With insecure attachment, he says, “there are problems that the caregiver is having emotionally…  There is anxious insecure attachment, where the mother is preoccupied or unpredictable… There is also avoidant insecure attachment, where the mother is mostly cold…

“And there is ‘mind blindness,’ so to speak. There are some mothers who cannot read the tone of the baby… We know depressive mothers have problems reading facial expressions, especially the facial expressions and the gestures of the baby. You see inter-generational transmission of these deficits …”

Schore first showed this scientifically in his three blockbuster books “Affect Regulation and the Origin of the Self,” “Affect Dysregulation and Disorders of the Self,” and “Affect Regulation and the Repair of the Self.” FN4

“Affect Regulation” means we can freely feel our emotions without being emotionally blocked, we can enjoy our emotions – yet also be “on top”of our emotions, so they don’t feel overwhelming, painful or frightening.  If not, we suffer “Affect Dysregulation ” i.e., some level of emotional chaos.

We all know people who either can’t or won’t access their emotions, or others whose emotions go out of control to where they and those around them feel miserable.  Others  swing to both extremes, but never simply enjoy their emotions without freaking out or hurting people.

The good news is: there is repair, as Dr. Schore’s third book lays out in detail. At a support group, Al Anon meeting, therapist’s office, or with friends, repair means doing exactly what Schore did for me on the floor of that conference: being present emotionally with another emotionally-attuned human being.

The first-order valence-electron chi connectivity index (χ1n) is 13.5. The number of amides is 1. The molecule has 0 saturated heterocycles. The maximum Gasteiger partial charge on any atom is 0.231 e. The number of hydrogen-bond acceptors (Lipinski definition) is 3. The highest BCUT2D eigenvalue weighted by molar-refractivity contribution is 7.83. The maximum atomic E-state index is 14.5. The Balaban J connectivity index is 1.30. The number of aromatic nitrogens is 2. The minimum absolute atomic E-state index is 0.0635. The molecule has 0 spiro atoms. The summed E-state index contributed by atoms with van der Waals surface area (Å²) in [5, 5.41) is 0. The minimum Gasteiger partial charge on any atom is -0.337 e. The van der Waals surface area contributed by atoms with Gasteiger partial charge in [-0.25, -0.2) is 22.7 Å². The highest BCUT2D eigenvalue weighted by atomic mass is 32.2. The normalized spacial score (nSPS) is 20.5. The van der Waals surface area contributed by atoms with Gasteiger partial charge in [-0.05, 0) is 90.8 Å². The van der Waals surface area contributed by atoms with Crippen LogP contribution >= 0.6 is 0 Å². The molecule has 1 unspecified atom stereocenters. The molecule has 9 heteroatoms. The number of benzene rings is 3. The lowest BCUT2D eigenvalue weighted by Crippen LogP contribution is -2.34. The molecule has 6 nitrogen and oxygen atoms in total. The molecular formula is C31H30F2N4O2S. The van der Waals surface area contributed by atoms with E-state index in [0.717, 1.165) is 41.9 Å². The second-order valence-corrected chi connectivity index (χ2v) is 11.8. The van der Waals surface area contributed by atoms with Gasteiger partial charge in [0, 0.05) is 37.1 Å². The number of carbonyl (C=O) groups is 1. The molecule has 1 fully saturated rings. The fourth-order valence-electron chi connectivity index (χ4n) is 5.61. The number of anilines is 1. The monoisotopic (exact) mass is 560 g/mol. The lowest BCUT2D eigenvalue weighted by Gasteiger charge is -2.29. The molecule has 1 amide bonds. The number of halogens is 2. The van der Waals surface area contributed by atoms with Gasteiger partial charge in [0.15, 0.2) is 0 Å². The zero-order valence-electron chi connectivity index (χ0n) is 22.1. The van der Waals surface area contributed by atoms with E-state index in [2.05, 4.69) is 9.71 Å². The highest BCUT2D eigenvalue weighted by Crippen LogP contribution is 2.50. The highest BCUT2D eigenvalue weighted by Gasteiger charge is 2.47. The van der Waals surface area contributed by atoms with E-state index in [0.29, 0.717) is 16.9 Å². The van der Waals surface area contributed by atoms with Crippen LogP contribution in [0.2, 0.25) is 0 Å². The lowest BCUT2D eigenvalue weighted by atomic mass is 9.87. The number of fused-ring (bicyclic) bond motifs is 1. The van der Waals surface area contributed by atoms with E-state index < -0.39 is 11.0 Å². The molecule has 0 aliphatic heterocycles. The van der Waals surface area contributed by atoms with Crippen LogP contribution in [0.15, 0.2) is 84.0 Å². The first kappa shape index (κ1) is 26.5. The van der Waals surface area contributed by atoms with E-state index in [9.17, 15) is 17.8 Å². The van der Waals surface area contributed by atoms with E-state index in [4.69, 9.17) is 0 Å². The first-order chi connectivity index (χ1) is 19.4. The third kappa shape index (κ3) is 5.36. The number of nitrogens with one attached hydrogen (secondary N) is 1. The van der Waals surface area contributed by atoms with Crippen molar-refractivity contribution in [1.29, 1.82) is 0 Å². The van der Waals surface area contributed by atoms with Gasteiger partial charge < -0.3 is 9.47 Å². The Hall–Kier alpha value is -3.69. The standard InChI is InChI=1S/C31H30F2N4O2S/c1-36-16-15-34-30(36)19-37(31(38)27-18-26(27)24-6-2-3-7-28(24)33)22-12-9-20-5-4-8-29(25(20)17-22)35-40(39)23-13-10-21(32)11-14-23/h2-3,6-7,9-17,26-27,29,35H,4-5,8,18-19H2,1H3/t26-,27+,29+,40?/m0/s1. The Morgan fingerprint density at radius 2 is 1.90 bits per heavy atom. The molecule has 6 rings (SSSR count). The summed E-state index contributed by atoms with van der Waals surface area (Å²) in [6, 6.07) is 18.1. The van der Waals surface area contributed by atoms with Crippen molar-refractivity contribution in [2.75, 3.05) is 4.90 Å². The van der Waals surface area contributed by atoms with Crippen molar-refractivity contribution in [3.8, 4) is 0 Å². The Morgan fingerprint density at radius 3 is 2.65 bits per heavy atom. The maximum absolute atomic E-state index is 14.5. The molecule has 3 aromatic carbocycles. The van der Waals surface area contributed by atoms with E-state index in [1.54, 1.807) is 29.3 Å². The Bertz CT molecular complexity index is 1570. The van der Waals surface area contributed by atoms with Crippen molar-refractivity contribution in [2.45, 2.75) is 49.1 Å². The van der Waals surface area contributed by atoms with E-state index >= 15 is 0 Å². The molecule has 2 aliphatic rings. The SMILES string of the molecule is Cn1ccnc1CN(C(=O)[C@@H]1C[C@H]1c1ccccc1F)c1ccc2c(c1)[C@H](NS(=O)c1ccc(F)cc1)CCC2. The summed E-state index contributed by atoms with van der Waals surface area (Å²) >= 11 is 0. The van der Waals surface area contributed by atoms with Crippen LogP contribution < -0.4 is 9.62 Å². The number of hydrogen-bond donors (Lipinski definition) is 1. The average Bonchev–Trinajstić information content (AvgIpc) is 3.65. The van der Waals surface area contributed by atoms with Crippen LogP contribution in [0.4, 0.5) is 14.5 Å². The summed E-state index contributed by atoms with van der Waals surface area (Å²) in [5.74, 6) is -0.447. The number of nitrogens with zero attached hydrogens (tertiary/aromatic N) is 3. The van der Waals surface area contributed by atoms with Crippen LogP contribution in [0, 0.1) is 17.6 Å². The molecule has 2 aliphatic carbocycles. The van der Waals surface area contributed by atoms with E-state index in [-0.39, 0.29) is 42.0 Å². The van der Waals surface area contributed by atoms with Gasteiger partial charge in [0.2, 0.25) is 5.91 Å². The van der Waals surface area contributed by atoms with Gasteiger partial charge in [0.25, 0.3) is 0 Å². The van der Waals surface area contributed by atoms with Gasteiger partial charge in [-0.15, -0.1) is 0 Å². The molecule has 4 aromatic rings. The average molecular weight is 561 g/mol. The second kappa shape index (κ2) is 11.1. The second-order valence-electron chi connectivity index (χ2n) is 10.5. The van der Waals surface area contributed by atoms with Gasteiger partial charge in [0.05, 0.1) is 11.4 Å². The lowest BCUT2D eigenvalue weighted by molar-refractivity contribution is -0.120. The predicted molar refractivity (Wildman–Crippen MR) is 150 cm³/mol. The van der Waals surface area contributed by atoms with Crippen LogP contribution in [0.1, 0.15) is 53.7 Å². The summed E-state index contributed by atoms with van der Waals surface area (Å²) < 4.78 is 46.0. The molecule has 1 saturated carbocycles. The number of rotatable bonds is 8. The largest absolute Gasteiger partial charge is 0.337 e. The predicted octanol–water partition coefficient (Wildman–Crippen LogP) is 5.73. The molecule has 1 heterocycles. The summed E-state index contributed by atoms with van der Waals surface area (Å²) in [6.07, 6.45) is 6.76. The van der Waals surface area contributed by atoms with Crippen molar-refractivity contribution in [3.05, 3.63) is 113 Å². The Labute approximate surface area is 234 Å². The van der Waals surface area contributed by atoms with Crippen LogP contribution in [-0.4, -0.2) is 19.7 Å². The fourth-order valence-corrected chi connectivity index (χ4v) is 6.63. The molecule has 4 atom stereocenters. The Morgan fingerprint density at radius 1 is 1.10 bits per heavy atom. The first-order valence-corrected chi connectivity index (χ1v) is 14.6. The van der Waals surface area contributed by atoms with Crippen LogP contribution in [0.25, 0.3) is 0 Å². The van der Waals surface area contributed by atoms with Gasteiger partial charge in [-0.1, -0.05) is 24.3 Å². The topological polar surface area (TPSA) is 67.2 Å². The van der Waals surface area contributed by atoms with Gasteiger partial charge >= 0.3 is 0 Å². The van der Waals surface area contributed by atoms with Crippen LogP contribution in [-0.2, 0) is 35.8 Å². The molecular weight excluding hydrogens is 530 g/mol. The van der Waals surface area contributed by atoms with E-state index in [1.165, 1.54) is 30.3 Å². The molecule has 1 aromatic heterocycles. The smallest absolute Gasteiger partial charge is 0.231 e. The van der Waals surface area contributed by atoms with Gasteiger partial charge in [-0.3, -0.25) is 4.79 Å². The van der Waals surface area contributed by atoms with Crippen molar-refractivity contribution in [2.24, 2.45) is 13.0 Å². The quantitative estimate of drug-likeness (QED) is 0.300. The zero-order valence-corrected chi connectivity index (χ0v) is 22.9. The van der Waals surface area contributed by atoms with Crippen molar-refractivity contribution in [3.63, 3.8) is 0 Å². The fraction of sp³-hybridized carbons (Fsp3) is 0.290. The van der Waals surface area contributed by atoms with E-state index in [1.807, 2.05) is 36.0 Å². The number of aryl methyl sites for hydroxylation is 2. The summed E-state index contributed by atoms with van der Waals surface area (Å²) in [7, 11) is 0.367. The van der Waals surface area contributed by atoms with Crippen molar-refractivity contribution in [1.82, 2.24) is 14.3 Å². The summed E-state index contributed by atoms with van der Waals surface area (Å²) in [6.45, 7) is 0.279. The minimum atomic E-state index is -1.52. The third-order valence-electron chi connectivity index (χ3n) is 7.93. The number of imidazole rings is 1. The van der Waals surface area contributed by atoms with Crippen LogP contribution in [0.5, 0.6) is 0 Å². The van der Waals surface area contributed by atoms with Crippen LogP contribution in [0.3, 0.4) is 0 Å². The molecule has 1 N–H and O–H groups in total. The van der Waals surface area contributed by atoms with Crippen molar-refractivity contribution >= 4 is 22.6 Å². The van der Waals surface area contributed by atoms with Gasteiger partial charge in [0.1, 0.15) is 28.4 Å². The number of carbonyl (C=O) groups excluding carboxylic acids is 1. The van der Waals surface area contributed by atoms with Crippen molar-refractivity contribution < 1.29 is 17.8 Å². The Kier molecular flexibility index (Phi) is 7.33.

If we can sit for an hour and attune to another human willing to share our emotion state and help us learn to gradually shift and modulate it, we learn to “regulate.”  Brain scans now show that we can literally repair the same neural circuits which got out of tune when it didn’t go right for us as kids.

It takes time, perseverance, courage, and real human beings like Allan Schore.  I’ve met them, they’re out there.  Find them.

——————-

Kathy’s news blogs expand on her book “DON’T TRY THIS AT HOME: The Silent Epidemic of Attachment Disorder—How I accidentally regressed myself back to infancy and healed it all.” Watch for the continuing series each Friday, as she explores her journey of recovery by learning the hard way about Attachment Disorder in adults, adult Attachment Theory, and the Adult Attachment Interview.